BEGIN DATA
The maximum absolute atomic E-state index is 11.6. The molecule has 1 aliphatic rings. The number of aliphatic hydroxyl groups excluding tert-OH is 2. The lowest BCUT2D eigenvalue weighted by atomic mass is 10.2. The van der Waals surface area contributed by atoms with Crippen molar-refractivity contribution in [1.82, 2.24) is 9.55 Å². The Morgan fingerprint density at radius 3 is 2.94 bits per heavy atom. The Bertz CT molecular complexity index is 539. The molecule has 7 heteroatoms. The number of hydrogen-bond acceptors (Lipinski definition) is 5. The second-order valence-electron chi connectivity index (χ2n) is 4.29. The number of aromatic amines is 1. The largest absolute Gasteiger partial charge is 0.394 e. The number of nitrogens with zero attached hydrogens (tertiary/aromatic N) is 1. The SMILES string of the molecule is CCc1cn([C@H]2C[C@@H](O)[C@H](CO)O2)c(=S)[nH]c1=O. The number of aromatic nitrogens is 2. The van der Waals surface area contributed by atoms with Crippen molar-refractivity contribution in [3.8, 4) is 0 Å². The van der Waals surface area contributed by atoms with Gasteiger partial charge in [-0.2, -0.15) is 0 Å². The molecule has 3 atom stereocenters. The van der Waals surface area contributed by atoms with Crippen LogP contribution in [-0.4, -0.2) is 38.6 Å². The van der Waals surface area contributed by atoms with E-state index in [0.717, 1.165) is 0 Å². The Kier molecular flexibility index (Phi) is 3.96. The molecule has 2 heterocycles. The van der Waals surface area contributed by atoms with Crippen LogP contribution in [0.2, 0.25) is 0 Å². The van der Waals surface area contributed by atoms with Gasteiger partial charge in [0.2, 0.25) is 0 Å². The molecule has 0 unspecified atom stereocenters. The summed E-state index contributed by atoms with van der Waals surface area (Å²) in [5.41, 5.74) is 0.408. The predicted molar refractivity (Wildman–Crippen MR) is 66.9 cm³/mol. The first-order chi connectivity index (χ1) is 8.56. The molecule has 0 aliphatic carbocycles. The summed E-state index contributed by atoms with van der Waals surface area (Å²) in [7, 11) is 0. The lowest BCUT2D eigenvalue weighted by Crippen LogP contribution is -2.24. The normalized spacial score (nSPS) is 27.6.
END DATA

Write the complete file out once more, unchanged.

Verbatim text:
The maximum absolute atomic E-state index is 11.6. The molecule has 1 aliphatic rings. The number of aliphatic hydroxyl groups excluding tert-OH is 2. The lowest BCUT2D eigenvalue weighted by atomic mass is 10.2. The van der Waals surface area contributed by atoms with Crippen molar-refractivity contribution in [1.82, 2.24) is 9.55 Å². The Morgan fingerprint density at radius 3 is 2.94 bits per heavy atom. The Bertz CT molecular complexity index is 539. The molecule has 7 heteroatoms. The number of hydrogen-bond acceptors (Lipinski definition) is 5. The second-order valence-electron chi connectivity index (χ2n) is 4.29. The number of aromatic amines is 1. The largest absolute Gasteiger partial charge is 0.394 e. The number of nitrogens with zero attached hydrogens (tertiary/aromatic N) is 1. The SMILES string of the molecule is CCc1cn([C@H]2C[C@@H](O)[C@H](CO)O2)c(=S)[nH]c1=O. The number of aromatic nitrogens is 2. The van der Waals surface area contributed by atoms with Crippen molar-refractivity contribution in [3.8, 4) is 0 Å². The van der Waals surface area contributed by atoms with Gasteiger partial charge in [-0.2, -0.15) is 0 Å². The molecule has 3 atom stereocenters. The van der Waals surface area contributed by atoms with Crippen LogP contribution in [-0.4, -0.2) is 38.6 Å². The van der Waals surface area contributed by atoms with E-state index in [0.717, 1.165) is 0 Å². The Kier molecular flexibility index (Phi) is 3.96. The molecule has 2 heterocycles. The van der Waals surface area contributed by atoms with Crippen LogP contribution in [0.2, 0.25) is 0 Å². The van der Waals surface area contributed by atoms with Gasteiger partial charge in [0.2, 0.25) is 0 Å². The molecule has 0 unspecified atom stereocenters. The summed E-state index contributed by atoms with van der Waals surface area (Å²) in [5.41, 5.74) is 0.408. The predicted molar refractivity (Wildman–Crippen MR) is 66.9 cm³/mol. The first-order chi connectivity index (χ1) is 8.56. The molecule has 0 aliphatic carbocycles. The summed E-state index contributed by atoms with van der Waals surface area (Å²) in [7, 11) is 0. The lowest BCUT2D eigenvalue weighted by Crippen LogP contribution is -2.24. The normalized spacial score (nSPS) is 27.6.